The Pixel Editor is contextual to the raster source type of the layer being edited, which means that suites of capability are turned on or off depending on the data type of the layer you are working with. For thematic data, you can reassign pixels, objects and regions to different classes, perform operations such as filtering, shrinking or expanding classes, masking, or even create and populate new classes. Edits can be saved, discarded, and reviewed in the Edits Log.

Pixel Editor in action

Because the Pixel Editor is contextual, you need to first load the layer you want to edit. Two datasets are loaded into ArcGIS Pro, the infrared source satellite image and the classified result. The source data is infrared satellite imagery where vegetation is depicted in shades of red depending on coverage and relative vigor. This layer has been classified using the Random Trees classifier in ArcGIS Pro. The class map needs editing to account for classification discrepancies and to support operational land use management.

Launch the Pixel Editor

To launch the Pixel Editor, select the classified raster layer in the Contents pane, go to the Imagery tab and click the Pixel Editor button from the Tools group.


The Pixel Editor tab will open. In this example, we’ll be editing a land use map, so the editor will present you with editing tools relevant for thematic data.

The Reclassify dropdown menu

The Region group provides tools for delineating and managing a region of interest. The Edit group provides tools to perform specific operations to reclassify pixels, objects or regions of interest. The Edit group also provides the Operations gallery, which only works on Regions.

Reclassify

Reclassify is a great tool to reassign a group of pixels to a different class. In the example below, you can see from the multispectral image that either end of the track infield is in poor condition with very little vegetation, which resulted in that portion of the field being incorrectly classified. We want to reclassify these areas as turf, which is colored bright green in the classified dataset.

Infrared image and associated classmap needing edits.

We used the multispectral image as the backdrop to more easily digitize the field, then simply reassigned the incorrect class within the region of interest to the Turf class.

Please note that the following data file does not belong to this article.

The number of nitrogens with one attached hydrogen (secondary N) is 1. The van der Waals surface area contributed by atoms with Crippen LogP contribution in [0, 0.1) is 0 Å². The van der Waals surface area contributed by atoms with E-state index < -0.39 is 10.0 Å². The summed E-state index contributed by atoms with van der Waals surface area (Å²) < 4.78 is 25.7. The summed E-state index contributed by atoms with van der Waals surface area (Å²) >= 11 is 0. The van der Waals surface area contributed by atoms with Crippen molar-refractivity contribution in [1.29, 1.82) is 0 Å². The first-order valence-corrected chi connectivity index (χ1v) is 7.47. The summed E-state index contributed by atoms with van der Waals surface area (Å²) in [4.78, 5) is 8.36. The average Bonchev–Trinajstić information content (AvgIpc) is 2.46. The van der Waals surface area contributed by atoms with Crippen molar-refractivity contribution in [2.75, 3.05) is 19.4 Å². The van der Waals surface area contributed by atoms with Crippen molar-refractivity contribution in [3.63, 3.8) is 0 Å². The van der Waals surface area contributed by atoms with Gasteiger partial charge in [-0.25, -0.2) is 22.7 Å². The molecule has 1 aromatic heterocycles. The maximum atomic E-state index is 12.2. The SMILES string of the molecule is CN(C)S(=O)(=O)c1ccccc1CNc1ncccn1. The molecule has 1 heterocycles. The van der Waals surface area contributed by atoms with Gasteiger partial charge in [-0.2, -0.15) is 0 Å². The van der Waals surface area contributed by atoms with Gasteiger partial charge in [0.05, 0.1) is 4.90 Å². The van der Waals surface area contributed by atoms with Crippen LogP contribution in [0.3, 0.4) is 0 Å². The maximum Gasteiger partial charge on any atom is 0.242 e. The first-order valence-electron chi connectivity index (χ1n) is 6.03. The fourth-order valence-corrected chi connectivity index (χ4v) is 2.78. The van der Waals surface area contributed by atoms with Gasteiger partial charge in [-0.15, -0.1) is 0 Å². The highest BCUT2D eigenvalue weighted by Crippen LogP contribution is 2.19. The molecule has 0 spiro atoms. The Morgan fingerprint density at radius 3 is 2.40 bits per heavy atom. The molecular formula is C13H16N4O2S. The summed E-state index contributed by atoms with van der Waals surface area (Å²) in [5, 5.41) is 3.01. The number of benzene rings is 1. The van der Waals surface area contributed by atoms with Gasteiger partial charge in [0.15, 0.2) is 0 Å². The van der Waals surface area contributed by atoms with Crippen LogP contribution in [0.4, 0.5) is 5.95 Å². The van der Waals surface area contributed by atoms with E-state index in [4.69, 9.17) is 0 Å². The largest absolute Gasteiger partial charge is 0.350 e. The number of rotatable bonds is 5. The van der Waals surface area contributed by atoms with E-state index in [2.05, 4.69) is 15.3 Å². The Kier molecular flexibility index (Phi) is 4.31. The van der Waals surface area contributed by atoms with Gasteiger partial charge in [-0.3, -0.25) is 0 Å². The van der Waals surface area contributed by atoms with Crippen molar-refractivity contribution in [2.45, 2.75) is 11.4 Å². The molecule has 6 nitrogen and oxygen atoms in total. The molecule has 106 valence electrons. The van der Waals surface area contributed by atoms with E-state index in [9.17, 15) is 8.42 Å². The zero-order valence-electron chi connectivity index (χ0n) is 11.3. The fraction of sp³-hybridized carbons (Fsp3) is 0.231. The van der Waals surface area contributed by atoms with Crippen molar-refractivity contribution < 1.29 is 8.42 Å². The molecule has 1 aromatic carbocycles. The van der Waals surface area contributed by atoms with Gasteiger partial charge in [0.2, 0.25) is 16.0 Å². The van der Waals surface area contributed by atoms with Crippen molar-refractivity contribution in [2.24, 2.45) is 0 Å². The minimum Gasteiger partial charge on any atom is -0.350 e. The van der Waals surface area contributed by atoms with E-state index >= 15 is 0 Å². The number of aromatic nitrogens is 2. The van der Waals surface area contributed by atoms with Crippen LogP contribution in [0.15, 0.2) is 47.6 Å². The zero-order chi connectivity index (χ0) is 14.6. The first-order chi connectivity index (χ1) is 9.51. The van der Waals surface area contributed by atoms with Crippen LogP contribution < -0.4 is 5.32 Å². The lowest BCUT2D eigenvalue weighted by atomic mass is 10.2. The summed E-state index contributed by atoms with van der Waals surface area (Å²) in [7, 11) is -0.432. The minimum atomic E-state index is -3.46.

Edited classmap

Majority Filter and Expand
Check out the parking lots south of the track field containing cars, which are undesirable in terms of classified land use. We removed the cars and make the entire parking lot Asphalt with a two-step process:

Parking lot before editing
(1) We digitized the parking lot and removed the cars with a Majority Filter operation with a filter size of 20 pixels – the size of the biggest cars in the lot.

(2) Then we used Expand to reclassify any remaining pixels within the lot to Asphalt.

Parking lot after Majority Filter and Expand operations

Add a new class

Another great feature of the Pixel Editor is the ability to add a new class to your classified raster. Here, we added a Water class to account for water features that we missed in the first classification.

Add new class

New class WATER was added to the classmap

In the New Class drop-down menu, you can add a new class, provide its name, class codes, and define a color for the new class display.

After adding the new class to the class schema, we used the Reclass Object tool to reassign the incorrect Shadow class to the correct Water class. Simply click the object you want to reclassify and encompass it within the circle - and voila! – the object is reclassified to Water.

Reclass incorrect class "Shadow" to correct class "Water"

Feature to Region

Sometimes you may have an existing polygon layer with more accurate class polygon boundaries. These could be building footprints, roads, wetland polygons, water bodies and more. Using the Feature to Region option you can easily create a region of pixels to edit by clicking on the desired feature from your feature layers in the map. Then use the Reclass by Feature tool to assign the proper class.

Region from Feature Edit

We see the updated water body now matches the polygon feature from your feature class. The class was also changed from Shadow to its correct value, Water.

Summary